Jolimont is a residential precinct in East Melbourne, 1.5 km. from the G.P.O., Melbourne.

In 1839 Charles Joseph La Trobe arrived in Melbourne as the Superintendent of Port Phillip. He brought a transportable dwelling and was obliged to buy land on which to erect it. He was the successful (and only) bidder for five hectares, off the south side of Wellington Parade,set in the corner of the Government Paddock (later Yarra Park). The name Jolimont was reputedly given by La Trobe’s French-Swiss wife: joli mont – a pretty hill.

When La Trobe left Victoria in 1854 his cottage ceased to be Government House. In 1858 about one hectare of the La Trobe land was acquired by Sir James Palmer, the pioneer who had operated Palmers punt over the Yarra River at Hawthorn (c.1842), later rising to become Mayor of Melbourne and Speaker of the Legislative Assembly. The remainder of Jolimont was subdivided, with Palmer Street, and Agnes and Charles Streets which were named after La Trobe’s children.

Immediately west of the Jolimont subdivision were the East Melbourne Cricket Ground (1860) and Gustav Techow’s National Gymnasium (1870). The Cricket Ground was also a home ground for track and field events and for the Essendon Football Club. The site of the Gymnasium and the Cricket Groundwere submerged by the Jolimont railway yards in 1921.

Jolimont developed into a quiet residential precinct, with Jolimont Square being the largest land holding and the remaining streets having smallish houses. In 1889, however, a warehouse was erected in Agnes Street, and ten years later it became the Bedggood Boot Factory. La Trobe’s cottage remainedin its grounds until recovered in 1959 and re-erected near the Botanic Gardens,South Yarra.. In 1887 a railway line was laid along the wide WellingtonParade reservation, and the Jolimont station was opened in 1901. JolimontSquare was acquired and occupied by the Adult Deaf Society in 1924.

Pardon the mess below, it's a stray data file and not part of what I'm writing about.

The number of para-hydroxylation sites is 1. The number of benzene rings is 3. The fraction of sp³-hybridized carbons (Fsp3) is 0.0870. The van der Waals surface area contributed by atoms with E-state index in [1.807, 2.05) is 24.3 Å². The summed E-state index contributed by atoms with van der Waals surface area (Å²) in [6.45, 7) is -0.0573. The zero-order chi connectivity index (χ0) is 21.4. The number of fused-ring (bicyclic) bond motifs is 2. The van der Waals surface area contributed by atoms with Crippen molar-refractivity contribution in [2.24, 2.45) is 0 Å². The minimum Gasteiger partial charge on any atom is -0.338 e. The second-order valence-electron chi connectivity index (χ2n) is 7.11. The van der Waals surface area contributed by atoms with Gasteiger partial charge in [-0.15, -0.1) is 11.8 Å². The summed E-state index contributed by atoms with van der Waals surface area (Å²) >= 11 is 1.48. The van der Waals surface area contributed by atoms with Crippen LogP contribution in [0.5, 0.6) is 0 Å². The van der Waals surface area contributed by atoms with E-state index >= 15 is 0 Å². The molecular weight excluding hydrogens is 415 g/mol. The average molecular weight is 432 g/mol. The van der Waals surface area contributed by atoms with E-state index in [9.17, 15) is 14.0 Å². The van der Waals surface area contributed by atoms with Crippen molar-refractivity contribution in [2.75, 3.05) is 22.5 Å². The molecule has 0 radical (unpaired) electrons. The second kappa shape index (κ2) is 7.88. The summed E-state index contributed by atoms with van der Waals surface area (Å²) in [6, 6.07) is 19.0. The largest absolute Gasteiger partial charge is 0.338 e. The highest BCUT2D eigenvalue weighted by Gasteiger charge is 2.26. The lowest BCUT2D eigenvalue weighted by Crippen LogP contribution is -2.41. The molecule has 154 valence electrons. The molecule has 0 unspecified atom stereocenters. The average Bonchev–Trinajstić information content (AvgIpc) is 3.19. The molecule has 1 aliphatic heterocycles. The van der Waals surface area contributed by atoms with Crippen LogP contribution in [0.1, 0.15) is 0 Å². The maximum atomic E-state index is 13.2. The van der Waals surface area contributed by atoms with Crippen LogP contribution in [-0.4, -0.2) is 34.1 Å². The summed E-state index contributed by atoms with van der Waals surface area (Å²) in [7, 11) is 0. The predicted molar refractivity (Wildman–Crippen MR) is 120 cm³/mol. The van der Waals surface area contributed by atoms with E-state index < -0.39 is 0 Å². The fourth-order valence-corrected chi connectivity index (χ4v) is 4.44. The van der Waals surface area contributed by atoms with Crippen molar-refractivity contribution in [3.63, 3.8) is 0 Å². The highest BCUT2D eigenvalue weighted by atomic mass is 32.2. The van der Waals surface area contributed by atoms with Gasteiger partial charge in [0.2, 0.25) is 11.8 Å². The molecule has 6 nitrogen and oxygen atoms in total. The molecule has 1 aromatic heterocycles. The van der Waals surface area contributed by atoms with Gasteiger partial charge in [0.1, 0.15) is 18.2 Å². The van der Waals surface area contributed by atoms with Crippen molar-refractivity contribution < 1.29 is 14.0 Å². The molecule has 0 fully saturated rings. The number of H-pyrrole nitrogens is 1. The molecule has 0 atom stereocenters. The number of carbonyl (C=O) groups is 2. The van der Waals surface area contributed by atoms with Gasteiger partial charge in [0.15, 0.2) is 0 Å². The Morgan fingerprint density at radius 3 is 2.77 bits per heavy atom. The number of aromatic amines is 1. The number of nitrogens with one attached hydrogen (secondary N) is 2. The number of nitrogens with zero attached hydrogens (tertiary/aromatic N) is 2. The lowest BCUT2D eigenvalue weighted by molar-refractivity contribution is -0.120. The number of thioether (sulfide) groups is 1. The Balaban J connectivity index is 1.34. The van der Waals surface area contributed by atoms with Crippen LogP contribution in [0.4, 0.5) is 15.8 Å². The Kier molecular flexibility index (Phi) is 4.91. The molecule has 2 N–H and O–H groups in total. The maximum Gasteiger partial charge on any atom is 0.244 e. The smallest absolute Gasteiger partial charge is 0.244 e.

The Melbourne Cricket Ground, Yarra Park, is about 200 metres from Jolimont.Car parking and traffic have caused acute congestion in Jolimont’s streets,and the installation of flood-lights around the Ground has increased thefrequency of events.

In the mid 1980s the railway yards were reduced and the land resumed for private sector houses and apartments. Resumption gradually extended westwards during the next decade, ultimately doubling the area of the original Jolimont.

The streets on the periphery of Jolimont have a mixture of residential and commercial buildings. There is no local shopping, and a post office (named Sinclair after the name of the curator of the Fitzroy gardens), has been closed.

Further Reading:

  • Burchett, Winston, East Melbourne, 1837-1988: People, Places, Problems,Craftsman Press, 1978.
  • Lovett, John M., No Longer by Gaslight: The First 100 years of the Adult Deaf Society of Victoria, Chap. 6, Adult Deaf Society of Victoria,1982.

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